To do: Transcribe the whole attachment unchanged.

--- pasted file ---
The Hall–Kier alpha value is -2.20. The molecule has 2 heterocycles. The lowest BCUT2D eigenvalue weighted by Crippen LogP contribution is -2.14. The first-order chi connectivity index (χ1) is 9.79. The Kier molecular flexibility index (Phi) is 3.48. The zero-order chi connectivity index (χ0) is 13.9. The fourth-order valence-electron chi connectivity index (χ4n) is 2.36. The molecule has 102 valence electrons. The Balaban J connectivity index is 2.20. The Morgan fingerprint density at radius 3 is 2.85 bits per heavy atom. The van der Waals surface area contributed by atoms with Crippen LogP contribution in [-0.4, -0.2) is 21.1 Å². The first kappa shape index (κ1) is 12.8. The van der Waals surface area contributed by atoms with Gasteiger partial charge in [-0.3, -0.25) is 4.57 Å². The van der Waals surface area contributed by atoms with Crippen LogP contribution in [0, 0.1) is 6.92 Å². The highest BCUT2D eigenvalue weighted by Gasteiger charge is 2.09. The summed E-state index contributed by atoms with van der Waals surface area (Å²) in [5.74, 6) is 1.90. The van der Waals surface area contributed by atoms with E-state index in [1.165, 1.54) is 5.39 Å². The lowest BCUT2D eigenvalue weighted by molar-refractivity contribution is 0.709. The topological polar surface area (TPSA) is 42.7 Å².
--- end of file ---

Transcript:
The Hall–Kier alpha value is -2.20. The molecule has 2 heterocycles. The lowest BCUT2D eigenvalue weighted by Crippen LogP contribution is -2.14. The first-order chi connectivity index (χ1) is 9.79. The Kier molecular flexibility index (Phi) is 3.48. The zero-order chi connectivity index (χ0) is 13.9. The fourth-order valence-electron chi connectivity index (χ4n) is 2.36. The molecule has 102 valence electrons. The Balaban J connectivity index is 2.20. The Morgan fingerprint density at radius 3 is 2.85 bits per heavy atom. The van der Waals surface area contributed by atoms with Crippen LogP contribution in [-0.4, -0.2) is 21.1 Å². The first kappa shape index (κ1) is 12.8. The van der Waals surface area contributed by atoms with Gasteiger partial charge in [-0.3, -0.25) is 4.57 Å². The van der Waals surface area contributed by atoms with Crippen LogP contribution in [0, 0.1) is 6.92 Å². The highest BCUT2D eigenvalue weighted by Gasteiger charge is 2.09. The summed E-state index contributed by atoms with van der Waals surface area (Å²) in [5.74, 6) is 1.90. The van der Waals surface area contributed by atoms with E-state index in [1.165, 1.54) is 5.39 Å². The lowest BCUT2D eigenvalue weighted by molar-refractivity contribution is 0.709. The topological polar surface area (TPSA) is 42.7 Å².